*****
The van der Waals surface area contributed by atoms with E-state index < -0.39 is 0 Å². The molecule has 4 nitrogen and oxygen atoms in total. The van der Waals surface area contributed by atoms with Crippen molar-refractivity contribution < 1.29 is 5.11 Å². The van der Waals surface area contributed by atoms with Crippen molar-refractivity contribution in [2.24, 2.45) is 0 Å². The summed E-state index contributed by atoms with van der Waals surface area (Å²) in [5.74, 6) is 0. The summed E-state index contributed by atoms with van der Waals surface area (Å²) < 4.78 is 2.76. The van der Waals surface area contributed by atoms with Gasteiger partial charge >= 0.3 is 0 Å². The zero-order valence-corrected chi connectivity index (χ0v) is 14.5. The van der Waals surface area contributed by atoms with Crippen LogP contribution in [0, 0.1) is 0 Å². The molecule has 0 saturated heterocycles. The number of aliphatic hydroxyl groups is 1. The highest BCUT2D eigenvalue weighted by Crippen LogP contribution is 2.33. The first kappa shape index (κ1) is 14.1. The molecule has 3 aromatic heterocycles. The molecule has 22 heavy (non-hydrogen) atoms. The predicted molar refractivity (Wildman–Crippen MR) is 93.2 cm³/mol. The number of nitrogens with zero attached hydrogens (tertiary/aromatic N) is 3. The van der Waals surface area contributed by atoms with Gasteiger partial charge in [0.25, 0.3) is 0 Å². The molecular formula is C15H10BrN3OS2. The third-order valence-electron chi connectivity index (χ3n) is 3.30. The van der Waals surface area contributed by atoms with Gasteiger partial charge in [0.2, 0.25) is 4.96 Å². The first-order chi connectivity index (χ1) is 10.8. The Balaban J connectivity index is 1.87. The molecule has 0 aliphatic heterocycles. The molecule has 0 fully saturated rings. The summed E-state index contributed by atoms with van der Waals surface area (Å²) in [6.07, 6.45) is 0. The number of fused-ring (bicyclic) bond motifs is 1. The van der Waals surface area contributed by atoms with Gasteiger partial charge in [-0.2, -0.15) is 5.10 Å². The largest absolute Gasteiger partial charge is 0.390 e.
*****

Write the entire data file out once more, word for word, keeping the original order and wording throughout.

The van der Waals surface area contributed by atoms with E-state index < -0.39 is 0 Å². The molecule has 4 nitrogen and oxygen atoms in total. The van der Waals surface area contributed by atoms with Crippen molar-refractivity contribution < 1.29 is 5.11 Å². The van der Waals surface area contributed by atoms with Crippen molar-refractivity contribution in [2.24, 2.45) is 0 Å². The summed E-state index contributed by atoms with van der Waals surface area (Å²) in [5.74, 6) is 0. The summed E-state index contributed by atoms with van der Waals surface area (Å²) < 4.78 is 2.76. The van der Waals surface area contributed by atoms with Gasteiger partial charge >= 0.3 is 0 Å². The zero-order valence-corrected chi connectivity index (χ0v) is 14.5. The van der Waals surface area contributed by atoms with Crippen LogP contribution in [0, 0.1) is 0 Å². The molecule has 0 saturated heterocycles. The number of aliphatic hydroxyl groups is 1. The highest BCUT2D eigenvalue weighted by Crippen LogP contribution is 2.33. The first kappa shape index (κ1) is 14.1. The molecule has 3 aromatic heterocycles. The molecule has 22 heavy (non-hydrogen) atoms. The predicted molar refractivity (Wildman–Crippen MR) is 93.2 cm³/mol. The number of nitrogens with zero attached hydrogens (tertiary/aromatic N) is 3. The van der Waals surface area contributed by atoms with Gasteiger partial charge in [0.25, 0.3) is 0 Å². The molecular formula is C15H10BrN3OS2. The third-order valence-electron chi connectivity index (χ3n) is 3.30. The van der Waals surface area contributed by atoms with Gasteiger partial charge in [0.2, 0.25) is 4.96 Å². The first-order chi connectivity index (χ1) is 10.8. The Balaban J connectivity index is 1.87. The molecule has 0 aliphatic heterocycles. The molecule has 0 fully saturated rings. The summed E-state index contributed by atoms with van der Waals surface area (Å²) in [6.07, 6.45) is 0. The number of fused-ring (bicyclic) bond motifs is 1. The van der Waals surface area contributed by atoms with Gasteiger partial charge in [-0.2, -0.15) is 5.10 Å². The largest absolute Gasteiger partial charge is 0.390 e.